Facebook Tweaks the Dial Away from Clickbait

clickbait-fbNew algorithm takes aim at those breathless, compelling “I was blown away” come-ons.

“When I clicked on the video I couldn’t believe it!”

We’ve all done it. We saw the post and couldn’t resist clicking…on the most adorable baby, the cutest porcupine in a sweater, the more outrageous cheerleader moment…

And we’ve all been slightly chagrined that we fell for it. Again. We’ve fallen for the clickbait, big business for many on social media.

Now Facebook wants to protect us from ourselves and give us less of the stuff we don’t want to see (but secretly deep down do, or else why would we be clicking it?) Facebook convened a Feed Quality Panel to help them understand “what stories people are keen to see, even if they aren’t going to click,” writes Kirsty Styles in The Next Web.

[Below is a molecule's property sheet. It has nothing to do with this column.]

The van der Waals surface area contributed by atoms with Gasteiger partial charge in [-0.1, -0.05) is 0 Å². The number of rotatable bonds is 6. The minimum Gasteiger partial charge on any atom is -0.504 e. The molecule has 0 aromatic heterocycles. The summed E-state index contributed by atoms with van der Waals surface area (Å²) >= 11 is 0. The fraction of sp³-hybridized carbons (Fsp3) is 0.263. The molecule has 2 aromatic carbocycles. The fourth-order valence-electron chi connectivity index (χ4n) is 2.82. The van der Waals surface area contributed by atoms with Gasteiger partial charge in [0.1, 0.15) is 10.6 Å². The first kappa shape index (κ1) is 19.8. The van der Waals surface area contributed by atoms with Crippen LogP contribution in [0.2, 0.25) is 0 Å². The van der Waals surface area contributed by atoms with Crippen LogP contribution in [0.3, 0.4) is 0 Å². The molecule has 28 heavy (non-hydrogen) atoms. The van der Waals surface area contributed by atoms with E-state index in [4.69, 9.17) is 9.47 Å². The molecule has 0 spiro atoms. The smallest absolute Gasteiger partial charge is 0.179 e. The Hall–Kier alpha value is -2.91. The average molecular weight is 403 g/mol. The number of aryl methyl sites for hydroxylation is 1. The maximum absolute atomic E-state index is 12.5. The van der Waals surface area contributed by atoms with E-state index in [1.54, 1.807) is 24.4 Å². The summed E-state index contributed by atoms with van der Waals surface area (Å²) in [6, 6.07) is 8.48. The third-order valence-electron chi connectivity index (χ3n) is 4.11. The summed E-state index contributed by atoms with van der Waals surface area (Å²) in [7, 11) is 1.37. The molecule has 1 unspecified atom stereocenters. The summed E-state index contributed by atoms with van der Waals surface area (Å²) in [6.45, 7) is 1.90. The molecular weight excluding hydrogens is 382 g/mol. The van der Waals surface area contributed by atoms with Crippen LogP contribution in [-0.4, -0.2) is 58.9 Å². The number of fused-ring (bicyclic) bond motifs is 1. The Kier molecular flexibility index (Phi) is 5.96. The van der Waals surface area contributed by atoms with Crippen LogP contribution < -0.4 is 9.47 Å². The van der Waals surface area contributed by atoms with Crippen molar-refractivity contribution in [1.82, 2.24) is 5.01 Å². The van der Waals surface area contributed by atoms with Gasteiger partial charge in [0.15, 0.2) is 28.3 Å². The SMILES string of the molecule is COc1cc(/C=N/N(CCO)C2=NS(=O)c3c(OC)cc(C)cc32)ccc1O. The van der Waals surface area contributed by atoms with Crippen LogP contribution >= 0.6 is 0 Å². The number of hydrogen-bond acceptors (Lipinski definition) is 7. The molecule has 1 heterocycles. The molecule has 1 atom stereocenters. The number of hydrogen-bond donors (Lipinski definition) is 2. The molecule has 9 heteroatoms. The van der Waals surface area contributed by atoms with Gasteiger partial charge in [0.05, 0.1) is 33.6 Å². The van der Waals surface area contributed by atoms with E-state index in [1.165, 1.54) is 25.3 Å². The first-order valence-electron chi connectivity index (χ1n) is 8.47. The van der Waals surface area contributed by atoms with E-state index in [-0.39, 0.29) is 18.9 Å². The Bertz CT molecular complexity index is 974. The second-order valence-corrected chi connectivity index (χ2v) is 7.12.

“From that it’s created a metric that it hopes will work better for its users when it’s deciding which stories make it to the top of your feed, particularly in order to ‘rebalance’ away from stories that are just designed to get lots of clicks,” Styles continues.

Where does that leave businesses that are creating content to drive views?

“For Facebook Page owners, that could mean a decrease in traffic if they’ve been artificially engineering clicks for stories that people wouldn’t otherwise want to read,” she explains. The trouble with this seems to be in semantics…any piece of content created to be shared on social media  could be accused of “artificially engineering clicks.”

James Hamblin, MD wrote in The Atlantic a brilliant piece helping us understand the real definition of clickbait, and some of his explanation may surprise you. At the end of the day it comes down to this: Has the publisher delivered on their promise, or left the reader with unmet expectations?

Meanwhile, content creators worth their salt do understand that it’s not always about the clicks, but about the relationships we build on the other side of the “share” button. We think this could be a positive change in Facebook’s algorithm, as long as it keeps the stuff we want to see coming through.